‘Species-saving’ lynx not Iberian

Recent reports have mistakenly suggested that a new baby lynx, born in captivity at a conservation centre in Sierra de Fuentes in Spain, is Iberian. After a close monitoring of Esperanza’s fate, a female Iberian lynx on a breeding programme in the Doñana National Park, The Resident can reveal that the lynx cub currently in captivity is not Iberian – it is Eurasion and this is far from being an endangered species.

Eduardo Gonçalves, president of SOS Lynx, explained that “luckily at the moment, there are around 100,000 Eurasion lynx in Siberia.” Gonçalves was also happy to comment that things are definitely looking up for Esperanza, who has been mating with Garfio – her new companion – at El Acebuche breeding centre in the Doñana National Park. “We had a very stressful few weeks recently when she started to show all the signs of being pregnant, but sadly it transpired that she was going through a phantom pregnancy,” he revealed.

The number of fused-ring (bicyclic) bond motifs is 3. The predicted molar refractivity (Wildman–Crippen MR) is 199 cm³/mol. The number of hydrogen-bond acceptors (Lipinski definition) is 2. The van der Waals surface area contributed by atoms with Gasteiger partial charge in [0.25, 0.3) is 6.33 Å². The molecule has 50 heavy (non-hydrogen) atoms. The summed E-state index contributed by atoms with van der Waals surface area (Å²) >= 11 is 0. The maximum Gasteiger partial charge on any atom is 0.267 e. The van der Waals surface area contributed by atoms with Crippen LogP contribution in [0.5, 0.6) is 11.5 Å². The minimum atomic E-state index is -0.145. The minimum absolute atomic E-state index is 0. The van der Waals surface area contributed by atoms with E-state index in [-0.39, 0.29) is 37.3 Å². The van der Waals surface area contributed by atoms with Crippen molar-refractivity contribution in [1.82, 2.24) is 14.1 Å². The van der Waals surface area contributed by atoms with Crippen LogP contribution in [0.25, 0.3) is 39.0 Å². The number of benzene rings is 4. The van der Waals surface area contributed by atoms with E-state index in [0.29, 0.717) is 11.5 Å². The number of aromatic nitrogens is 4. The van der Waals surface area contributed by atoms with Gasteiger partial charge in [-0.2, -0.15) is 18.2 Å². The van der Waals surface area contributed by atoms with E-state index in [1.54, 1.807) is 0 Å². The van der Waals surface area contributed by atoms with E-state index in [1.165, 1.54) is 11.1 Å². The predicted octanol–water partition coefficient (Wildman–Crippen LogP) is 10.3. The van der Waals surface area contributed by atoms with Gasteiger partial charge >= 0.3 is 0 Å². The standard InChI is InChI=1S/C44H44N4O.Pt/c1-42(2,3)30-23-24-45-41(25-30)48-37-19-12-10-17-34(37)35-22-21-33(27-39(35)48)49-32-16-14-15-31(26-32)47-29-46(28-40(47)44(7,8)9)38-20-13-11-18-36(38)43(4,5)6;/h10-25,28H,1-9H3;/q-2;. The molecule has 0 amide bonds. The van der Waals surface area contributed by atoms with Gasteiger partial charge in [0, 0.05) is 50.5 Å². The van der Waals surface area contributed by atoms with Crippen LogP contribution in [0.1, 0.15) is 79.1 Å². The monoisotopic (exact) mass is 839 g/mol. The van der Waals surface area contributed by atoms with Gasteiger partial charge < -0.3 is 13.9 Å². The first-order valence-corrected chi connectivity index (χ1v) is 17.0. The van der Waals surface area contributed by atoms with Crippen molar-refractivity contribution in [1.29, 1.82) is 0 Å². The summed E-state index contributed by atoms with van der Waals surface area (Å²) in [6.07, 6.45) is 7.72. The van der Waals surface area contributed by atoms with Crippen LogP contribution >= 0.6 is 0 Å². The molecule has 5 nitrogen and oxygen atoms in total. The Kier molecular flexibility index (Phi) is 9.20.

It seems that a Spanish journalist got hold of the information and believed the lynx to be Iberian, exciting much interest from the lynx preservation charities across Europe. However, Gonçalves confirmed that the lynx was not Iberian and, until Esperanza conceives, the problem surrounding the lynx’s dying population is still critical.

Esperanza is no longer in season, but, according to Gonçalves, that does not necessarily mean she cannot get pregnant. “If the female Iberian lynx has a specific fondness for a potential mate, sometimes she can still mate successfully, even out of season. By next spring, we will know for sure and here at SOS Lynx we are quietly confident.”